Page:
About the middle of the festival Jesus went up into the temple and began to teach.
This Feast is a reminder to us that we are still celebrating Pascha, the Resurrection of Christ, and are already preparing for the Feast of Pentecost, the coming of the Holy Spirit. In our minds already Pascha may be so yesterday – an afterglow in the rear view mirror of our memories. However, in our life in the Church it is central to our daily being as Christians: it should not be so readily or easily consigned to the past. Our salvation, our experience of God, our opportunity for eternal life is found in the events of Pascha and Pentecost and their being a part of our spiritual memory – something we live today in expectation of that day which will never end.
Archbishop Job Getcha gives us a little historical background information about the Mid-Feast of Pentecost:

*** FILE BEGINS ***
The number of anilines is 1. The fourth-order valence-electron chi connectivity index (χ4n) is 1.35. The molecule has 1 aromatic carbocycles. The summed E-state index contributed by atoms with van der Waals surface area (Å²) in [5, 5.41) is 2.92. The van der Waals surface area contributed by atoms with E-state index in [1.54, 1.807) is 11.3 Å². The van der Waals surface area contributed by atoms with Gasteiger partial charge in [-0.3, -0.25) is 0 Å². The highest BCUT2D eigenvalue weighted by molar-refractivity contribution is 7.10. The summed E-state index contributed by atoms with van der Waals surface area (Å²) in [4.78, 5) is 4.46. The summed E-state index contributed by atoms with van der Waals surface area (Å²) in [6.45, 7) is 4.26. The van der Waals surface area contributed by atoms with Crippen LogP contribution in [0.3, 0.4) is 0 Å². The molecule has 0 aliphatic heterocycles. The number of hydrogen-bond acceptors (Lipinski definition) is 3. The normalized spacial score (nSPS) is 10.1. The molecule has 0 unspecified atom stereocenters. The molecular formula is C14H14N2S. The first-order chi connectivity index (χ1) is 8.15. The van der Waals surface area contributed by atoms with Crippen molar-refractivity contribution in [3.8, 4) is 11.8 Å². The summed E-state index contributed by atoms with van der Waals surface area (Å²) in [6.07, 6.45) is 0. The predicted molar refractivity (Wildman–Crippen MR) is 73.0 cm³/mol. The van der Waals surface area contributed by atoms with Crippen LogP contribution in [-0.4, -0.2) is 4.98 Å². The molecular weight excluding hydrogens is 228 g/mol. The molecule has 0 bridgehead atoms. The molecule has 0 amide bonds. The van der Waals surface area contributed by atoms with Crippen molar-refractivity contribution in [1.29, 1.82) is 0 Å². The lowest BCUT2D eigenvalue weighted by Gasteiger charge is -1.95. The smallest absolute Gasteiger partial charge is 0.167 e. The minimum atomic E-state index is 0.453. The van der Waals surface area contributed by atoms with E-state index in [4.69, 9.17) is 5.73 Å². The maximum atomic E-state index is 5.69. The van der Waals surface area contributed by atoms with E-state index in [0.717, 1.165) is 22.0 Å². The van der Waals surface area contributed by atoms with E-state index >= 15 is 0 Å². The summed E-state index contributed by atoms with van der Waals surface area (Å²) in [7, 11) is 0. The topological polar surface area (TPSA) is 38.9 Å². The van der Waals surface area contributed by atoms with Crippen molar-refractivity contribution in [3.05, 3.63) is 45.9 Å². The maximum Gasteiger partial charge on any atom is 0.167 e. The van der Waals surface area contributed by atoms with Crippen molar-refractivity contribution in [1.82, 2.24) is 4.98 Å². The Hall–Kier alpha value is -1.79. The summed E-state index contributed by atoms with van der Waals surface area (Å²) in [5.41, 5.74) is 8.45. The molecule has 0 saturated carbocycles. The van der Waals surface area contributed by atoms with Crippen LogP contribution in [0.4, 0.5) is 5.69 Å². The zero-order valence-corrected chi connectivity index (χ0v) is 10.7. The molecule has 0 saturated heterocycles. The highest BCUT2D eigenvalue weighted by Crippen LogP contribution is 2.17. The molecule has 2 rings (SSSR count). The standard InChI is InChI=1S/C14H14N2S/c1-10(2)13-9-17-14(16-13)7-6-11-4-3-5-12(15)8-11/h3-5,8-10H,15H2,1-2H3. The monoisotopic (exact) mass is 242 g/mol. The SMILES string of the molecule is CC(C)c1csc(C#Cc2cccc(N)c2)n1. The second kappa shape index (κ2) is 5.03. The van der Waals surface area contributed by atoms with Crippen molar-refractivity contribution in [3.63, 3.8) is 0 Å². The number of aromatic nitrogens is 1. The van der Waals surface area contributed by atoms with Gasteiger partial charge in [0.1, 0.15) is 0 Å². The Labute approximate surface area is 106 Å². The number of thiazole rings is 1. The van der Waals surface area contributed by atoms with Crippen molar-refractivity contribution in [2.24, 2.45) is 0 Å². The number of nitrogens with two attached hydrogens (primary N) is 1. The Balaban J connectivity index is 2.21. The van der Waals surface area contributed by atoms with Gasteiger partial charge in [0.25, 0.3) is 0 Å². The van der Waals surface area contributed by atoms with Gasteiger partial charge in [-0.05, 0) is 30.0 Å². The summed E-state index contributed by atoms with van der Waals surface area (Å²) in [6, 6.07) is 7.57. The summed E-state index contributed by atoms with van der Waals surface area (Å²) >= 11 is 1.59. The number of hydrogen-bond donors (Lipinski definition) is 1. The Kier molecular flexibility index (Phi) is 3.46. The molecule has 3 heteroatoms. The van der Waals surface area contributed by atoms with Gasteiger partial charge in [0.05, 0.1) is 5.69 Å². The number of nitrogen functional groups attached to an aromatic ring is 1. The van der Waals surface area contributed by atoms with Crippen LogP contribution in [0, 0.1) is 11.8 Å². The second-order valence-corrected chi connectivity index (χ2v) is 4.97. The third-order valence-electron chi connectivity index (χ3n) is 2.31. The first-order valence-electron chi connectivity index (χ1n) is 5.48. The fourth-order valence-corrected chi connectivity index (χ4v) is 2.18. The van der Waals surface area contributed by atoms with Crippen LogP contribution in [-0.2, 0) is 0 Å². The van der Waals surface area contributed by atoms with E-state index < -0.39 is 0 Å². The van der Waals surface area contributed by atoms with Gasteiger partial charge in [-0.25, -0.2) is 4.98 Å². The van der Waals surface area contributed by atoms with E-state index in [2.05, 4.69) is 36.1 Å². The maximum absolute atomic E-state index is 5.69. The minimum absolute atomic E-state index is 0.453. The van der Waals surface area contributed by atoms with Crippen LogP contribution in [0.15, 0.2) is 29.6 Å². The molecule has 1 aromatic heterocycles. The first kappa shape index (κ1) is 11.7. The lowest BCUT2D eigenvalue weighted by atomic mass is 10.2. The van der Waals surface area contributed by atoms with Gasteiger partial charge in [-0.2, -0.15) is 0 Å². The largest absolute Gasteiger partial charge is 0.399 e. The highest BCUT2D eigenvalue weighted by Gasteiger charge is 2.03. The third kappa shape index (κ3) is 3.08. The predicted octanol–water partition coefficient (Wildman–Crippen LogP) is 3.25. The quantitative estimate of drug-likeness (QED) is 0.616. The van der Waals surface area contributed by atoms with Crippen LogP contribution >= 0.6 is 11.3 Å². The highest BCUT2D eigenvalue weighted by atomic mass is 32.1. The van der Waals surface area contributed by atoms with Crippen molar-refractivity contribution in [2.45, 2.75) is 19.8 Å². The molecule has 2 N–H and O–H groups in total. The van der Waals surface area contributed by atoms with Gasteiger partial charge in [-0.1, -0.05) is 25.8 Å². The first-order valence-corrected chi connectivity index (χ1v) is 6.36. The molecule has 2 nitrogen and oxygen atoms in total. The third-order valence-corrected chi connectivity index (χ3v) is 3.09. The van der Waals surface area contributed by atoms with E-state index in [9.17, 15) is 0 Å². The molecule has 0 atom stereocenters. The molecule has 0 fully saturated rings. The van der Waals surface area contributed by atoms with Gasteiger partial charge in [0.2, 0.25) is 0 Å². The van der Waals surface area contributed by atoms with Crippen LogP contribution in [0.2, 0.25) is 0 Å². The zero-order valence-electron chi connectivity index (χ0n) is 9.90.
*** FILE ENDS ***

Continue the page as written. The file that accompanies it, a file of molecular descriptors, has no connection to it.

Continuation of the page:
“The origin of this feast is Constantinopolitan. The first indication is found in a homily of Peter Chrysologos, Bishop of Ravenna during the second quarter of the fifth century. Severus of Antioch witnesses to the existence of this feast in Antioch in the sixth century. The first properly Constantinopolitan reference to this feast also goes back to the sixth century, in the homily of Leontius of Constantinople. In his day, the gospel passage of Jn. 9.1-14 was read, but this passage was, before the tenth century, replaced with Jn. 7.14-30, the passage we use today, because of the words, ‘About the middle of the feast.’ The gospel text obviously refers to the Feast of Tabernacles, which the Church transferred to the fifty-day paschal period.
We could suppose the solemnization of the middle of the fifty-day paschal period did not come before the development of the feasts on the fiftieth and fortieth days after Pascha. The theme of wisdom which is developed in the Old-Testament readings and the hymnography of this feast may be connected with the tradition on this day, at least during this period, of convening regional synods of bishops, in conformity with the prescriptions of Canon 5 of Nicea.” (The Typikon Decoded, p 253)